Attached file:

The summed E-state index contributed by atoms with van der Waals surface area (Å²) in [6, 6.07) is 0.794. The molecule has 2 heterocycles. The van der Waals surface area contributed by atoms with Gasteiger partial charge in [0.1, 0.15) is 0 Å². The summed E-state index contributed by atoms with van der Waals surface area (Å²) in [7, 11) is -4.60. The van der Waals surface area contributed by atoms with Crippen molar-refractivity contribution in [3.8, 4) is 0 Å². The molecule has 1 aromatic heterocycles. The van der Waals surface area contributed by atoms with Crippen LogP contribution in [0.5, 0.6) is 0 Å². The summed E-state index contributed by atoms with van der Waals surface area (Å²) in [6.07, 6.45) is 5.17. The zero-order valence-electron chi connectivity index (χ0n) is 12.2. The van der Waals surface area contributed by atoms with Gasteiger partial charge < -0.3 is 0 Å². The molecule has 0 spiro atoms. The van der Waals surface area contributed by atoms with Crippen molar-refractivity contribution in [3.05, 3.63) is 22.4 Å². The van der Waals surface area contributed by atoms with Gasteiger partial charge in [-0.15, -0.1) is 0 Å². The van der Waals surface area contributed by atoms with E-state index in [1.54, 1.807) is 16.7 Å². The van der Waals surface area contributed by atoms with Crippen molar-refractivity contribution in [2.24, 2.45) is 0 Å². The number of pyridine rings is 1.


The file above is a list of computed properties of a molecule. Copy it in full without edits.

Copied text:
The summed E-state index contributed by atoms with van der Waals surface area (Å²) in [6, 6.07) is 0.794. The molecule has 2 heterocycles. The van der Waals surface area contributed by atoms with Gasteiger partial charge in [0.1, 0.15) is 0 Å². The summed E-state index contributed by atoms with van der Waals surface area (Å²) in [7, 11) is -4.60. The van der Waals surface area contributed by atoms with Crippen molar-refractivity contribution in [3.8, 4) is 0 Å². The molecule has 1 aromatic heterocycles. The van der Waals surface area contributed by atoms with Crippen LogP contribution in [0.5, 0.6) is 0 Å². The summed E-state index contributed by atoms with van der Waals surface area (Å²) in [6.07, 6.45) is 5.17. The zero-order valence-electron chi connectivity index (χ0n) is 12.2. The van der Waals surface area contributed by atoms with Gasteiger partial charge < -0.3 is 0 Å². The molecule has 0 spiro atoms. The van der Waals surface area contributed by atoms with Crippen molar-refractivity contribution in [3.05, 3.63) is 22.4 Å². The van der Waals surface area contributed by atoms with Gasteiger partial charge in [-0.15, -0.1) is 0 Å². The van der Waals surface area contributed by atoms with E-state index in [1.54, 1.807) is 16.7 Å². The van der Waals surface area contributed by atoms with Crippen molar-refractivity contribution in [2.24, 2.45) is 0 Å². The number of pyridine rings is 1.